Prepare four serving bowls. Gently crack one egg in the bowl and some shredded chicken meat (if using). Laddle the hot rice soup over each bowl. Garnish with coriander leaves, spring onion, and ginger. Serve immediately with a small dish of chilies doused in soy sauce.

Asian Pork Meatball Noodle Soup

1 lb angel hair/spaghetti/ramen or Asian wheat noodles/udon noodles
4-5 stalks of baby bok choy
1/4 cup goji berries washed and drained

PORK MEATBALLS:
1 lb ground pork (preferably with some fat)
1 Tbsp corn starch
1 egg yolk
1 tsp sesame oil
2 Tbsp soy sauce
1/2 tsp salt
1 tsp sugar

SOUP BASE
6 cups chicken broth homemade or store-bought
2 inch piece of ginger bruised with heavy object
Small pinch of sugar
Salt to taste

GARNISHES:
1 stalk green onion finely chopped
Fresh cilantro leaves
Red chili oil optional
Fried shallots crisp optional

CHILI SAUCE (OPTIONAL)
4-5 Thai bird’s eye chili finely chopped
Soy sauce

Cook the noodles to al dente and then rinse with some cold water and set aside.

Blanch the baby bok choy in a boiling water for about 5 minutes and then refreshed with some cold water and set aside.

Place all the ingredients for meat balls in a large mixing bowl. Stir to mix everything. Roll into balls. Place them into the refrigerator while you are preparing the soup base.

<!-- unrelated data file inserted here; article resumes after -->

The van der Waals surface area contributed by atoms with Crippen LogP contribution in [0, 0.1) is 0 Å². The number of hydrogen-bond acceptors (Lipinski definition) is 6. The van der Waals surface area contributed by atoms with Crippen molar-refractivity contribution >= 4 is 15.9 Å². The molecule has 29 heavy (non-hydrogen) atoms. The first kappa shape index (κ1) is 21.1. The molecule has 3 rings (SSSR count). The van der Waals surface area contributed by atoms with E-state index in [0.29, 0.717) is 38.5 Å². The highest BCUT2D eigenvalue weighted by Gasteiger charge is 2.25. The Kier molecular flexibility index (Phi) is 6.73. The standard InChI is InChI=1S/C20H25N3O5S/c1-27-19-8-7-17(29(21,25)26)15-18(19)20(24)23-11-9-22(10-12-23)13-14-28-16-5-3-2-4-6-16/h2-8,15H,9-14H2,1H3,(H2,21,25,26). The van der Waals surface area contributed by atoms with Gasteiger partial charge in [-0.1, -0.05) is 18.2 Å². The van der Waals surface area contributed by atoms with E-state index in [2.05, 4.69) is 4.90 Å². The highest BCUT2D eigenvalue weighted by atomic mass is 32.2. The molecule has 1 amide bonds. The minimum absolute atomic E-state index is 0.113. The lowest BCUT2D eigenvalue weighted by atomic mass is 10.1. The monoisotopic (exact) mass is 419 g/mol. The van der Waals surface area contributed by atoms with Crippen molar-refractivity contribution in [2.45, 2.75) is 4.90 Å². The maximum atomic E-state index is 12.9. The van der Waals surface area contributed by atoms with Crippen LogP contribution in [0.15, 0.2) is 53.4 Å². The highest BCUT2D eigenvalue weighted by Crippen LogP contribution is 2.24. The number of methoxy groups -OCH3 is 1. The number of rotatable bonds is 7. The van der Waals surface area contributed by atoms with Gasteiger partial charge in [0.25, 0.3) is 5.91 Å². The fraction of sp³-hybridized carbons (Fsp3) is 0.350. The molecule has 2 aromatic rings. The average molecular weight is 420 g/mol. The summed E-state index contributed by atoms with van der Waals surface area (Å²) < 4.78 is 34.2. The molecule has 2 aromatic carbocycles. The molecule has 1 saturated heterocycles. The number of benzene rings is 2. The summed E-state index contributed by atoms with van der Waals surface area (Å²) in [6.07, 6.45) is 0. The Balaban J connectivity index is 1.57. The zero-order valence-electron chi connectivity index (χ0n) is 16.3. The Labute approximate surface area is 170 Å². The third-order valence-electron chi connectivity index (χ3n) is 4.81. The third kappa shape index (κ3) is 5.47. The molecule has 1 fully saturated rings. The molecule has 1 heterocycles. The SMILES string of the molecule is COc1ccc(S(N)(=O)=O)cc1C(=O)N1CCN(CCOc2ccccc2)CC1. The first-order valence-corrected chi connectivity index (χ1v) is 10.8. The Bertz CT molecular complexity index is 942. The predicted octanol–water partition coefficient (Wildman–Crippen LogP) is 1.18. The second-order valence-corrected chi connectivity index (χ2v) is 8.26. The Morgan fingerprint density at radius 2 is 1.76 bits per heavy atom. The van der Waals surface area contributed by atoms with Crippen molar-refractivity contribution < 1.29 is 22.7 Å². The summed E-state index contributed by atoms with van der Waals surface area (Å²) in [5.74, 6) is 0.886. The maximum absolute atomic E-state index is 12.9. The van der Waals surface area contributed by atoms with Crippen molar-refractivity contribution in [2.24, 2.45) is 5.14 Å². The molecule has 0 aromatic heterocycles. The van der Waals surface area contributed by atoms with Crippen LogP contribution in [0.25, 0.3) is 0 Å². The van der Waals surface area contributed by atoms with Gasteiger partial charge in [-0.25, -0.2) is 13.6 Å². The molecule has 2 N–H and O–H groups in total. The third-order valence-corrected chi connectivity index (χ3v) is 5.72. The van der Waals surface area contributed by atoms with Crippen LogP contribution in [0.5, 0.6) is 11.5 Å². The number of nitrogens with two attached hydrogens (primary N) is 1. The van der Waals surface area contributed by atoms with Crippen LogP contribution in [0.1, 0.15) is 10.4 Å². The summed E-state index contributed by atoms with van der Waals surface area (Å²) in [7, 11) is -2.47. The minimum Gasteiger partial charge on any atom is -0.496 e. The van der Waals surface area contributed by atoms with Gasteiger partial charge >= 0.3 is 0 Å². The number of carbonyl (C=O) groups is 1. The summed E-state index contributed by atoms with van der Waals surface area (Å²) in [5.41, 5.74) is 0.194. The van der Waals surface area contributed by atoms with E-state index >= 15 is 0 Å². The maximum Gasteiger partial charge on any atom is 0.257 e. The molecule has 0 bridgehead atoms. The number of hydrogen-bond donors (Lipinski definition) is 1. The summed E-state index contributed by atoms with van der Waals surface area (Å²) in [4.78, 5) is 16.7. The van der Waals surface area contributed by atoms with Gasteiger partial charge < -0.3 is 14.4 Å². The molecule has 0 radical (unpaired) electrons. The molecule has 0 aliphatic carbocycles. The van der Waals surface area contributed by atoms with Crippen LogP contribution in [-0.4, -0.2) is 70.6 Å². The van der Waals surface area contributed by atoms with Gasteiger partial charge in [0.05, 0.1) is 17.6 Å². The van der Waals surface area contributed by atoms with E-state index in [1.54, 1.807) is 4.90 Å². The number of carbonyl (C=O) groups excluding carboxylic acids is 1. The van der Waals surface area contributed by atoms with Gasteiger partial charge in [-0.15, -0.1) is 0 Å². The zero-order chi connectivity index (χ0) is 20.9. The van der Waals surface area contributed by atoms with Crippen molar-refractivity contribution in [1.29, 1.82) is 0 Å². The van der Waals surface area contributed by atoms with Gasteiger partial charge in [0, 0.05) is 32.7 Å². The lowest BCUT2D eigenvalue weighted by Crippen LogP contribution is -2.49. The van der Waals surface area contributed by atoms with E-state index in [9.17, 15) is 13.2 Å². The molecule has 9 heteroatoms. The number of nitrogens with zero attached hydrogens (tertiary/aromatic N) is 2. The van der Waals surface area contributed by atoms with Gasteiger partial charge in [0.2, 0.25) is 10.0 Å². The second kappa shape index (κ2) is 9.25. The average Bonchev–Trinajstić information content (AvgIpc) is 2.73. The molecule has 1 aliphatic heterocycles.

Place chicken broth and ginger in a medium to large pot. Bring to a boil and then let it gently simmer for about 15 minutes.

Add the salt, and sugar. Have a taste, it should be savory with some tangy taste. Add the meatballs and boil until the meatballs float to the top. Add the goji berries and let them cook for about 1 minute. Turn off the heat.

ASSEMBLING THE NOODLE BOWL:
Portion out the noodles into individual serving bowl. Portion out the meatballs and sprinkle of green onions, cilantro leaves.

Generously ladle the soup with some of the goji berries over the noodles. Drizzle with some chili oil if using.

Serve with some chili sauce on the side if you make some. Tuck in and enjoy! You can even serve with some black vinegar on the side if you like it extra tangy.